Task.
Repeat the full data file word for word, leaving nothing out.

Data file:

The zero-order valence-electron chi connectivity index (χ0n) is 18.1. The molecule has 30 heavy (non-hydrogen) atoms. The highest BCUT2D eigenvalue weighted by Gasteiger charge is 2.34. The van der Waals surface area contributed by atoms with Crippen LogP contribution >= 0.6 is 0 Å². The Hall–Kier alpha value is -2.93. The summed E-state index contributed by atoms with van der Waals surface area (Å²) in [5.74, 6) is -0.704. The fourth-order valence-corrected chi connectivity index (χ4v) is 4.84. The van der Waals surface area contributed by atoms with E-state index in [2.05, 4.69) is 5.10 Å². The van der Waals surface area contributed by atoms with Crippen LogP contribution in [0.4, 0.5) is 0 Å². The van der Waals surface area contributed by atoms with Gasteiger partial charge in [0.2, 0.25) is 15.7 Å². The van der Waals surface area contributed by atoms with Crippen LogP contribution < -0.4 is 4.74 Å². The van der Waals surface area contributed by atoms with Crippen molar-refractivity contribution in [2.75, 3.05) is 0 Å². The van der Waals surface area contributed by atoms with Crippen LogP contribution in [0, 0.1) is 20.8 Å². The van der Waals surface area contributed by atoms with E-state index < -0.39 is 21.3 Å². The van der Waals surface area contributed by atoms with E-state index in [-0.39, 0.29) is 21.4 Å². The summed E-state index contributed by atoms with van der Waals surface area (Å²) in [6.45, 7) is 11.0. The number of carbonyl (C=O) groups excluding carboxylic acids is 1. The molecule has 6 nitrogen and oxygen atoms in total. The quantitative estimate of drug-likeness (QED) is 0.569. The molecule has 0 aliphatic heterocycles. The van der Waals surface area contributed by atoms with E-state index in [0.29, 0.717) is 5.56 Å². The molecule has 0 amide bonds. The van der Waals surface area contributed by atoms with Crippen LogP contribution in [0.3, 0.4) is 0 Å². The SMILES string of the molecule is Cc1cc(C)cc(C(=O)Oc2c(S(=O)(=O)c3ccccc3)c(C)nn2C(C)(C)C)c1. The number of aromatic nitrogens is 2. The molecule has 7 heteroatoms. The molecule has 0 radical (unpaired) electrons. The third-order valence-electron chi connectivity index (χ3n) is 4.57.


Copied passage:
The zero-order valence-electron chi connectivity index (χ0n) is 18.1. The molecule has 30 heavy (non-hydrogen) atoms. The highest BCUT2D eigenvalue weighted by Gasteiger charge is 2.34. The van der Waals surface area contributed by atoms with Crippen LogP contribution >= 0.6 is 0 Å². The Hall–Kier alpha value is -2.93. The summed E-state index contributed by atoms with van der Waals surface area (Å²) in [5.74, 6) is -0.704. The fourth-order valence-corrected chi connectivity index (χ4v) is 4.84. The van der Waals surface area contributed by atoms with E-state index in [2.05, 4.69) is 5.10 Å². The van der Waals surface area contributed by atoms with Crippen LogP contribution in [0.4, 0.5) is 0 Å². The van der Waals surface area contributed by atoms with Gasteiger partial charge in [0.2, 0.25) is 15.7 Å². The van der Waals surface area contributed by atoms with Crippen LogP contribution < -0.4 is 4.74 Å². The van der Waals surface area contributed by atoms with Crippen molar-refractivity contribution in [2.75, 3.05) is 0 Å². The van der Waals surface area contributed by atoms with Crippen LogP contribution in [0, 0.1) is 20.8 Å². The van der Waals surface area contributed by atoms with E-state index < -0.39 is 21.3 Å². The van der Waals surface area contributed by atoms with E-state index in [-0.39, 0.29) is 21.4 Å². The summed E-state index contributed by atoms with van der Waals surface area (Å²) in [6.45, 7) is 11.0. The number of carbonyl (C=O) groups excluding carboxylic acids is 1. The molecule has 6 nitrogen and oxygen atoms in total. The quantitative estimate of drug-likeness (QED) is 0.569. The molecule has 0 aliphatic heterocycles. The van der Waals surface area contributed by atoms with E-state index in [0.29, 0.717) is 5.56 Å². The molecule has 0 amide bonds. The van der Waals surface area contributed by atoms with Crippen LogP contribution in [0.3, 0.4) is 0 Å². The SMILES string of the molecule is Cc1cc(C)cc(C(=O)Oc2c(S(=O)(=O)c3ccccc3)c(C)nn2C(C)(C)C)c1. The number of aromatic nitrogens is 2. The molecule has 7 heteroatoms. The molecule has 0 radical (unpaired) electrons. The third-order valence-electron chi connectivity index (χ3n) is 4.57.